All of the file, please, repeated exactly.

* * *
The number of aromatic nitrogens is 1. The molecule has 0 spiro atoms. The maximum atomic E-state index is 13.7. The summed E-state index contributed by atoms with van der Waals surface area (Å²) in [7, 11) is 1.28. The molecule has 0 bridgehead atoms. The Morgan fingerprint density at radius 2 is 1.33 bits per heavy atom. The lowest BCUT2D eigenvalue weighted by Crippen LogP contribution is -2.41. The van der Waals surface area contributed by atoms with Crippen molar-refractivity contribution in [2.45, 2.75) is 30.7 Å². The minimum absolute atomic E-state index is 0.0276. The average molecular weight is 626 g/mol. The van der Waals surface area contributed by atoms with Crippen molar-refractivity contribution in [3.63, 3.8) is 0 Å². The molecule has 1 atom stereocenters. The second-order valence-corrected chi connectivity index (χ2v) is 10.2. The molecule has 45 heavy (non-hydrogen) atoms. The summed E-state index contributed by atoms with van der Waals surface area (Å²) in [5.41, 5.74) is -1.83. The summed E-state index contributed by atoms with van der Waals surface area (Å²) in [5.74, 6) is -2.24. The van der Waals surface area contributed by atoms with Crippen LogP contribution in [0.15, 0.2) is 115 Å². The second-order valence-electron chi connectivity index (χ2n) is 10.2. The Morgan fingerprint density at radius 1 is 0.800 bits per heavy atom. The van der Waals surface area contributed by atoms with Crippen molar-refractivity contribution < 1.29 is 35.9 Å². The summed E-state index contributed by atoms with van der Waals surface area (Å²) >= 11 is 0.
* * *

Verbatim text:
The number of aromatic nitrogens is 1. The molecule has 0 spiro atoms. The maximum atomic E-state index is 13.7. The summed E-state index contributed by atoms with van der Waals surface area (Å²) in [7, 11) is 1.28. The molecule has 0 bridgehead atoms. The Morgan fingerprint density at radius 2 is 1.33 bits per heavy atom. The lowest BCUT2D eigenvalue weighted by Crippen LogP contribution is -2.41. The van der Waals surface area contributed by atoms with Crippen molar-refractivity contribution in [2.45, 2.75) is 30.7 Å². The minimum absolute atomic E-state index is 0.0276. The average molecular weight is 626 g/mol. The van der Waals surface area contributed by atoms with Crippen molar-refractivity contribution in [3.63, 3.8) is 0 Å². The molecule has 1 atom stereocenters. The second-order valence-corrected chi connectivity index (χ2v) is 10.2. The molecule has 45 heavy (non-hydrogen) atoms. The summed E-state index contributed by atoms with van der Waals surface area (Å²) in [5.41, 5.74) is -1.83. The summed E-state index contributed by atoms with van der Waals surface area (Å²) in [5.74, 6) is -2.24. The van der Waals surface area contributed by atoms with Crippen LogP contribution in [0.15, 0.2) is 115 Å². The second-order valence-electron chi connectivity index (χ2n) is 10.2. The Morgan fingerprint density at radius 1 is 0.800 bits per heavy atom. The van der Waals surface area contributed by atoms with Crippen molar-refractivity contribution < 1.29 is 35.9 Å². The summed E-state index contributed by atoms with van der Waals surface area (Å²) >= 11 is 0.